Tuesday, January 17, 2012

Beyond Psychological Trauma to Murder

Last week, Joran Van der Sloot confessed to the murder of Peruvian, Stephany Flores.  He was the prime suspect of the 2005 disappearance of American teenager Natalee Holloway while she was vacationing in Aruba.  He fled to Lima, Peru after being investigated for the Holloway disappearance and he met Flores at a casino. He murdered Flores exactly five years after Holloway’s disappearance once he found her reading on the internet about Holloway’s investigations he was involved with. Flores was found strangled on May 31, 2010 in Van der Sloot’s hotel room.

On January 11, 2012, Van der Sloot claimed he was “truly sorry” and that he had “wanted from the first moment to confess sincerely” for the murder, yet it is the first time he did after over a year and a half.  He hoped that his sincere apology would allow the court to give him leniency and not give him the thirty year maximum sentence.  In fact, on January 13, the Peruvian court only reduced the maximum sentence by two years awarding him twenty-eight years to be served.  Due to his time served his sentence will last until June 10, 2038, when Van der Sloot is fifty years old.  It is reported that he was in disbelief of the sentence, as if his “sincere apology” would help resolve the brutal murder of Flores.

Van der Sloot’s lawyer even stated to the court that Van der Sloot murdered Flores because of “extreme psychological trauma” he endured because he was a prime suspect in the Holloway case.  It is impressive how Holloway’s murder investigations could traumatize Van der Sloot when his acts murdered a woman who was curious about learning of the investigations.  It seems like quite the stretch to express that extreme psychological trauma would cause one to murder an innocent victim especially when he repeatedly gave conflicting stories to law enforcement about his involvement with Holloway.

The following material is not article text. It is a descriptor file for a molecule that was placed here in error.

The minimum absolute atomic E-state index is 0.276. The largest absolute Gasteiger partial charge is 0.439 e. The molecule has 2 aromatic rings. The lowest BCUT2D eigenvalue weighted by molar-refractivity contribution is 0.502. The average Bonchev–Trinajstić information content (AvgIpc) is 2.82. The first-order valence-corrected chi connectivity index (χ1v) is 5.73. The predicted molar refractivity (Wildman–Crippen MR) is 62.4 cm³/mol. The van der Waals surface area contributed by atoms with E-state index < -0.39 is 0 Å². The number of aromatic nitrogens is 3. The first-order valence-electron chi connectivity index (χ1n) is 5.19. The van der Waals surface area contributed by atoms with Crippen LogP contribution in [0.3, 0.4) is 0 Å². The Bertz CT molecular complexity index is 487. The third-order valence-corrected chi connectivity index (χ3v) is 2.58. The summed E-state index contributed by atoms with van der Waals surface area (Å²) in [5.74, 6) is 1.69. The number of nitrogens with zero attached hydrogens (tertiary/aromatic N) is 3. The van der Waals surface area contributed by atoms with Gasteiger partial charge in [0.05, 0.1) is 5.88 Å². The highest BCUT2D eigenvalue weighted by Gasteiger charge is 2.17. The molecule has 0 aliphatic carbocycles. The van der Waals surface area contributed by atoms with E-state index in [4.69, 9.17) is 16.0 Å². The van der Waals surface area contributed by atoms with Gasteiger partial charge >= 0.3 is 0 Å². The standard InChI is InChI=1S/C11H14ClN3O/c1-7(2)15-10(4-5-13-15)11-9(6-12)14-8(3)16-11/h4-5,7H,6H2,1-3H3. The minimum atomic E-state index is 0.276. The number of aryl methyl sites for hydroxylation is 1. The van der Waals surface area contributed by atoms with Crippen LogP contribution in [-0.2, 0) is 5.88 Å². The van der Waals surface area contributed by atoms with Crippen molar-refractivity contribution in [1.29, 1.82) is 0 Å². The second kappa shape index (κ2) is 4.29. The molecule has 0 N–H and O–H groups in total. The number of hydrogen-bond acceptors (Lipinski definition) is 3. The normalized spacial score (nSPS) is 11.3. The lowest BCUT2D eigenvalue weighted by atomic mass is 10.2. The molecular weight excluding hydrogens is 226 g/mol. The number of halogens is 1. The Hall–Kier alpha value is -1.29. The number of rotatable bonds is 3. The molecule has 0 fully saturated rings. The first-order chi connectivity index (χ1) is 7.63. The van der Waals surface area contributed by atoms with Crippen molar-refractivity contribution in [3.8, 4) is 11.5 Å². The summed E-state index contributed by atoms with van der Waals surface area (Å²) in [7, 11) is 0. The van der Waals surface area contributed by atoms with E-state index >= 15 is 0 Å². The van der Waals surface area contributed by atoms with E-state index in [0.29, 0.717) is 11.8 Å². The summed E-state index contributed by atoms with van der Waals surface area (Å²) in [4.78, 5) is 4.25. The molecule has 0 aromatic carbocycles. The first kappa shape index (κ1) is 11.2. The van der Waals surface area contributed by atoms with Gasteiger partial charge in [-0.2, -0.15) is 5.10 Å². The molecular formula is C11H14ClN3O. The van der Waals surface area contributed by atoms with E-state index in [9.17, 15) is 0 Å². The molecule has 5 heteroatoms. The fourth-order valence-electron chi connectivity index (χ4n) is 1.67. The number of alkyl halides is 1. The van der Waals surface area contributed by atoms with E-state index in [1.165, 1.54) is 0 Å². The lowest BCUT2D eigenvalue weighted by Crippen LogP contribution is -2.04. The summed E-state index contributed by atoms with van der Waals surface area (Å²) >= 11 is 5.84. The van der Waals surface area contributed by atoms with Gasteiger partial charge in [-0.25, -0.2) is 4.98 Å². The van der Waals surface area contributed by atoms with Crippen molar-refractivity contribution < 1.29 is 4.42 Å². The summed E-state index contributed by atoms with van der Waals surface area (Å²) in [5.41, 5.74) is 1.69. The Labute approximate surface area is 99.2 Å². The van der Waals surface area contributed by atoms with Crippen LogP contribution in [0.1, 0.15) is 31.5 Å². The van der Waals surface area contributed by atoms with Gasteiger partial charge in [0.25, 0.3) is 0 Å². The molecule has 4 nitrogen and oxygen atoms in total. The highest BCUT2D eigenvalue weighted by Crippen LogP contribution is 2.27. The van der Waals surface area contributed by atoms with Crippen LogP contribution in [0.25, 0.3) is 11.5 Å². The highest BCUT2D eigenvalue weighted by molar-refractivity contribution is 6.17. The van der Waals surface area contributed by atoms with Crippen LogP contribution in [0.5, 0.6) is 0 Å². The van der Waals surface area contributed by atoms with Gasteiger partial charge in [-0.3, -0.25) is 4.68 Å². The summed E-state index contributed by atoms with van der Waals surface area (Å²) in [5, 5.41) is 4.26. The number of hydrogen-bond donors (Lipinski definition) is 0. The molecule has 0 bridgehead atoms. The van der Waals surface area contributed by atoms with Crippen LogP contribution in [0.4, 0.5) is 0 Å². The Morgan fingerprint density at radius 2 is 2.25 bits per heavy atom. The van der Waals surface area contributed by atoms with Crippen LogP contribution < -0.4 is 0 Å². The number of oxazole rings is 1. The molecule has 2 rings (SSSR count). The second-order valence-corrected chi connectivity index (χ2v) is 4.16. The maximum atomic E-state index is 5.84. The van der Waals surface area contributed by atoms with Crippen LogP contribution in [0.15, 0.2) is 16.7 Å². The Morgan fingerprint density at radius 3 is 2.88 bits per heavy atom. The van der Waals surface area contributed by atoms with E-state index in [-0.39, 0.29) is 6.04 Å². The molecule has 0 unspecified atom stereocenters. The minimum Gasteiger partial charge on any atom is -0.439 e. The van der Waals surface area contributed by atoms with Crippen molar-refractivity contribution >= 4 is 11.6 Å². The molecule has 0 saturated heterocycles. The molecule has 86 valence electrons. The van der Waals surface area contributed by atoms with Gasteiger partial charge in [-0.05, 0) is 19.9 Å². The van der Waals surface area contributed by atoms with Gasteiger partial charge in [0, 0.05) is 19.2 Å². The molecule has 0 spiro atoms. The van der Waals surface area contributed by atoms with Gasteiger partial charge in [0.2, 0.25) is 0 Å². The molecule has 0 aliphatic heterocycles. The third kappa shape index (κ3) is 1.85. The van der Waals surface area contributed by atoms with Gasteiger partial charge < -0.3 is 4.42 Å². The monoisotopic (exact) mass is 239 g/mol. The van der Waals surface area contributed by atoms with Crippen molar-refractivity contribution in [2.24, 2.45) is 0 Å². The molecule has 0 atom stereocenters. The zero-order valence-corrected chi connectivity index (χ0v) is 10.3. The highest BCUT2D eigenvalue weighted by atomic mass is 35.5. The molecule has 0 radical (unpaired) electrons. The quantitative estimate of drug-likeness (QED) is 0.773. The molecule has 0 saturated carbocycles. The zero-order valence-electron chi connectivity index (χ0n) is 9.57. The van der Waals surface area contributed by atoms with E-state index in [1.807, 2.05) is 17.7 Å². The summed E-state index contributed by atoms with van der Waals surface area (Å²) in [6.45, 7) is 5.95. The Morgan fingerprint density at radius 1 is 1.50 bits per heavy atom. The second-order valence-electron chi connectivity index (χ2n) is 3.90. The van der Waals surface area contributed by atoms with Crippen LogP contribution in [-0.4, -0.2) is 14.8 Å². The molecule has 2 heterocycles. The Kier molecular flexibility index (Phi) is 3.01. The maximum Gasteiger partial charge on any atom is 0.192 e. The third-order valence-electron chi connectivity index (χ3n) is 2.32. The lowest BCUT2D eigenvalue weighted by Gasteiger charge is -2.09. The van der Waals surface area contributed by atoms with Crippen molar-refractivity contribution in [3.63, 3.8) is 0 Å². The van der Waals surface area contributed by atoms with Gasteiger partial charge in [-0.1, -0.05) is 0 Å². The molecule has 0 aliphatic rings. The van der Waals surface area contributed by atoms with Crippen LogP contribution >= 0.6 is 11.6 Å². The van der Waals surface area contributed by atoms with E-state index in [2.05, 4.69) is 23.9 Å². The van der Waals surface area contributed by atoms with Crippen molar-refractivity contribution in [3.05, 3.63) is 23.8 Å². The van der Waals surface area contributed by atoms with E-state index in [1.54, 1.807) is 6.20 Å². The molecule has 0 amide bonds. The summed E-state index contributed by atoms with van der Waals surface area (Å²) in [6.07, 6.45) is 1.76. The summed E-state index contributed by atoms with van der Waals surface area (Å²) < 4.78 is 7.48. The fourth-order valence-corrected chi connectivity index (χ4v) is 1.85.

Prior to sentencing Van der Sloot was held in the Castro Castro prison where it is reported that he had access to Internet, television, and cell phone usage.  Luckily, he will no longer be receiving these luxuries at high-security Piedras Gordas penitentiary in northern Lima where he has recently been transferred.  Psychological trauma or whatever he may choose to claim, he murdered Flores and will serve his sentence accordingly in Peru.

Monica Trigoso
Editor-in-Chief, Criminal Law Brief

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